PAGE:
Rozier went from being a full-time starter -- one who achieved cult hero status in Boston for his impressive assist-to-turnover ratio, "Scary Terry" nickname and calling Milwaukee Bucks guard Eric Bledsoe "Drew" during their first round series -- to Irving's backup again. Brown initially struggled as part of the starting lineup, and was eventually sent to the bench because of it. And while Tatum hasn't seen his role reduced, he hasn't been able to replicate the same highs he did in the playoffs -- including going toe-to-toe with James in the East finals.
"I think this is all part of growth," Celtics coach Brad Stevens said. "You're always in a different scenario every single year. Every year provides new challenges that all ultimately should make you better over the course of time.
"Those guys are still experiencing things for the first time. And, ultimately, last year provided a great deal of opportunity for them, and you saw the growth in the stage they were on. This year you don't see it as much maybe, but you should be getting better and you should be learning a lot.
"That's the part that, I told Jaylen, this will be as good of an experience as he ever has, when he looks back on it."
The Celtics will be hoping that's the case not only for Brown, but the rest of the team. And, at least recently, there have been signs of optimism that might be the case (even beyond the magical plane ride last week that the team claims has cured its ills).
Brown has consistently been one of the Boston's best players in 2019, and the combination of him and Hayward coming off the bench has gained traction in the past several weeks. Boston is outscoring teams by 5.3 points per 100 possessions when the two of them are on the court together.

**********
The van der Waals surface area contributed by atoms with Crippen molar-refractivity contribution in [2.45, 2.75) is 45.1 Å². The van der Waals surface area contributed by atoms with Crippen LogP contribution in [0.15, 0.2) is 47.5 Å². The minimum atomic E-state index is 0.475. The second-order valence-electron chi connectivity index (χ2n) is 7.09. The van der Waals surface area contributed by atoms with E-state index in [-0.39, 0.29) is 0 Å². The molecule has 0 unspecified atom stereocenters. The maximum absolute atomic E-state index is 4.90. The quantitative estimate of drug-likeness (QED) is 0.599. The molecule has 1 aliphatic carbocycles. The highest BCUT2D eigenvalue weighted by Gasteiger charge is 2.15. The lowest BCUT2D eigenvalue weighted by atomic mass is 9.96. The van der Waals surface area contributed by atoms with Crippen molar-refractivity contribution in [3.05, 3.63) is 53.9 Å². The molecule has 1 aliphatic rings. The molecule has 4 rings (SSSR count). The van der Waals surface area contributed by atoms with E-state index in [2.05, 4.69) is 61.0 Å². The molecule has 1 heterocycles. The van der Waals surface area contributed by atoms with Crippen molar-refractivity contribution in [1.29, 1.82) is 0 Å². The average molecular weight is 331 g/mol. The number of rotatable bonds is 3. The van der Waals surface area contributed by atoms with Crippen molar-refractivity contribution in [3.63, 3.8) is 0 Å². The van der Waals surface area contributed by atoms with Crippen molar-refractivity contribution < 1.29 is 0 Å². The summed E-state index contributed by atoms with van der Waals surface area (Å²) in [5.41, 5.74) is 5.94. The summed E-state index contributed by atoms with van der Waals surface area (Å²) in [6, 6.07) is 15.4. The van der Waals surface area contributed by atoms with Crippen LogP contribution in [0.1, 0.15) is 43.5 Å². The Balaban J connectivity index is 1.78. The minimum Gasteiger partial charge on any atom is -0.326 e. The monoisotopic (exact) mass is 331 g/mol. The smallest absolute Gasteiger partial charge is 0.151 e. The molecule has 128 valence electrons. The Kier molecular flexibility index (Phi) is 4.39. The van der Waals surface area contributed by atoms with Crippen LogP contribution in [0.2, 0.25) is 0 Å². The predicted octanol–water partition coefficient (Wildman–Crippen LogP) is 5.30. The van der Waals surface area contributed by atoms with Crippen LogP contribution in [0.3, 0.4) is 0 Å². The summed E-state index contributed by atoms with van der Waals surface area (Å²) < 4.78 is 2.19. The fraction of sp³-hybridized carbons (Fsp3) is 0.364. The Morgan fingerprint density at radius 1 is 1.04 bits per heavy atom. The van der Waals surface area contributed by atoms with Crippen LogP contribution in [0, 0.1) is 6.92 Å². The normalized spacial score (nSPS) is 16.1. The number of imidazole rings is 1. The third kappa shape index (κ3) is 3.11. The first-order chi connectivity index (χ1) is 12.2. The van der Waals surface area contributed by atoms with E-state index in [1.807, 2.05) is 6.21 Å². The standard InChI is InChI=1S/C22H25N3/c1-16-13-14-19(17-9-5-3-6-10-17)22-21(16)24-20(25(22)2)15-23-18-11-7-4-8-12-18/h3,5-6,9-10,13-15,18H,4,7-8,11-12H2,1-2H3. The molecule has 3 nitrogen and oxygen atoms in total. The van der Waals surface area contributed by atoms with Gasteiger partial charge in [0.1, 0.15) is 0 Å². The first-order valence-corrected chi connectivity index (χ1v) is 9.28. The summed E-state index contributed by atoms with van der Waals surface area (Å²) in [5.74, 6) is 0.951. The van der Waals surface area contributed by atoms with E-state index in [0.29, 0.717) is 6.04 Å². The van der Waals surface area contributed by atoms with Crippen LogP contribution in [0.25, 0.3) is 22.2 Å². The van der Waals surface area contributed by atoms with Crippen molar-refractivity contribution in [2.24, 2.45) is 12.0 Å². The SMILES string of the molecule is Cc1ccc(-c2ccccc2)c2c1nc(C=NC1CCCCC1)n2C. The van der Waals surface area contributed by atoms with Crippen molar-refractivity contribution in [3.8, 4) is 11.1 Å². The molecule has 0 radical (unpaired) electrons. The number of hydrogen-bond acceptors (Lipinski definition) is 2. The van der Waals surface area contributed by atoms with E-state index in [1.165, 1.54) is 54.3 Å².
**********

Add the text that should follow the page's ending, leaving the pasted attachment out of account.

Al Horford, meanwhile, looks like a completely different player after being slowed by knee tendinitis earlier this season, and he has been in the midst of one of his best stretches since joining the Celtics over the past several weeks. Irving is having arguably his best season as a pro on the court, and recently has vowed to stop going through the ups-and-downs that have followed him and the Celtics all season off the court.
"I don't really know what to say at this point," Brown said. "It is what it is. We're, what, 60-something games in? I'm just focused on getting to this year's playoffs.
"Last year was last year. I'm just focused on what's ahead of me, not what is behind me."
At this time a year ago, the Celtics were moving into uncharted territory. They were already without Hayward, had just lost Irving and seemed destined for a quick playoff exit without them.
Fast forward a year, and the Celtics remain in uncharted territory. Even with the struggles they've endured -- at least relative to what they were expected to do -- Boston still is in position to have a top-four seed in the East playoffs and accomplish all it was projected to.
And, if the Celtics can do all this, the difficulties that came with trying to make this work will all quickly fade this spring.
"We know what we're capable of, and we were close to getting to the championship [last year]," Tatum said.
"Now we're trying to get over that hump and get there."